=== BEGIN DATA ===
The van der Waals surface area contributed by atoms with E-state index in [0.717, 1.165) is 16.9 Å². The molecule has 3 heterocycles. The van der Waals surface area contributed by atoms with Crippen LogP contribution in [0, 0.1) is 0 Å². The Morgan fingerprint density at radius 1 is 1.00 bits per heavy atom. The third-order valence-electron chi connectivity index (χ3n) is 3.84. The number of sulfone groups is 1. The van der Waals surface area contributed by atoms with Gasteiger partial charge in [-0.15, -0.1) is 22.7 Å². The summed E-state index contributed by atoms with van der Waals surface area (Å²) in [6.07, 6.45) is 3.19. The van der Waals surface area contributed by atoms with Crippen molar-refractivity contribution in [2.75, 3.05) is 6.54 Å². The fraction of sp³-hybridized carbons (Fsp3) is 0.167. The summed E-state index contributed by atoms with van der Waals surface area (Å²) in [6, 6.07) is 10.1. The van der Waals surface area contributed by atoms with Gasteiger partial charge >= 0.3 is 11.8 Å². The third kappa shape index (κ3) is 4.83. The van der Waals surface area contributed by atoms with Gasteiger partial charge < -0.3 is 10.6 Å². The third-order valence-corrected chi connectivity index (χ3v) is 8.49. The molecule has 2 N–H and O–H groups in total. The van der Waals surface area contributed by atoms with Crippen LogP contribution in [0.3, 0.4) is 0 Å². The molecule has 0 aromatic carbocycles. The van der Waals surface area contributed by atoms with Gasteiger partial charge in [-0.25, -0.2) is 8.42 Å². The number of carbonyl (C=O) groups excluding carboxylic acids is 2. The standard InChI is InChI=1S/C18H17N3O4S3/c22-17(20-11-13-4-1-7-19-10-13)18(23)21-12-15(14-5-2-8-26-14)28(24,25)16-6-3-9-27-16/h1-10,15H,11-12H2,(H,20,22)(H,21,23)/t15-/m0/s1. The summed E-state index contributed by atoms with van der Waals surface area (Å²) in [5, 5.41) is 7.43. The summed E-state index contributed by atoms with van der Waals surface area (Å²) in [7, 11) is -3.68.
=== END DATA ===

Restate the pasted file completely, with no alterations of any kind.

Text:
The van der Waals surface area contributed by atoms with E-state index in [0.717, 1.165) is 16.9 Å². The molecule has 3 heterocycles. The van der Waals surface area contributed by atoms with Crippen LogP contribution in [0, 0.1) is 0 Å². The Morgan fingerprint density at radius 1 is 1.00 bits per heavy atom. The third-order valence-electron chi connectivity index (χ3n) is 3.84. The number of sulfone groups is 1. The van der Waals surface area contributed by atoms with Gasteiger partial charge in [-0.15, -0.1) is 22.7 Å². The summed E-state index contributed by atoms with van der Waals surface area (Å²) in [6.07, 6.45) is 3.19. The van der Waals surface area contributed by atoms with Crippen molar-refractivity contribution in [2.75, 3.05) is 6.54 Å². The fraction of sp³-hybridized carbons (Fsp3) is 0.167. The summed E-state index contributed by atoms with van der Waals surface area (Å²) in [6, 6.07) is 10.1. The van der Waals surface area contributed by atoms with Gasteiger partial charge >= 0.3 is 11.8 Å². The third kappa shape index (κ3) is 4.83. The van der Waals surface area contributed by atoms with Gasteiger partial charge < -0.3 is 10.6 Å². The third-order valence-corrected chi connectivity index (χ3v) is 8.49. The molecule has 2 N–H and O–H groups in total. The van der Waals surface area contributed by atoms with Crippen LogP contribution in [0.3, 0.4) is 0 Å². The molecule has 0 aromatic carbocycles. The van der Waals surface area contributed by atoms with Gasteiger partial charge in [-0.25, -0.2) is 8.42 Å². The number of carbonyl (C=O) groups excluding carboxylic acids is 2. The standard InChI is InChI=1S/C18H17N3O4S3/c22-17(20-11-13-4-1-7-19-10-13)18(23)21-12-15(14-5-2-8-26-14)28(24,25)16-6-3-9-27-16/h1-10,15H,11-12H2,(H,20,22)(H,21,23)/t15-/m0/s1. The summed E-state index contributed by atoms with van der Waals surface area (Å²) in [5, 5.41) is 7.43. The summed E-state index contributed by atoms with van der Waals surface area (Å²) in [7, 11) is -3.68.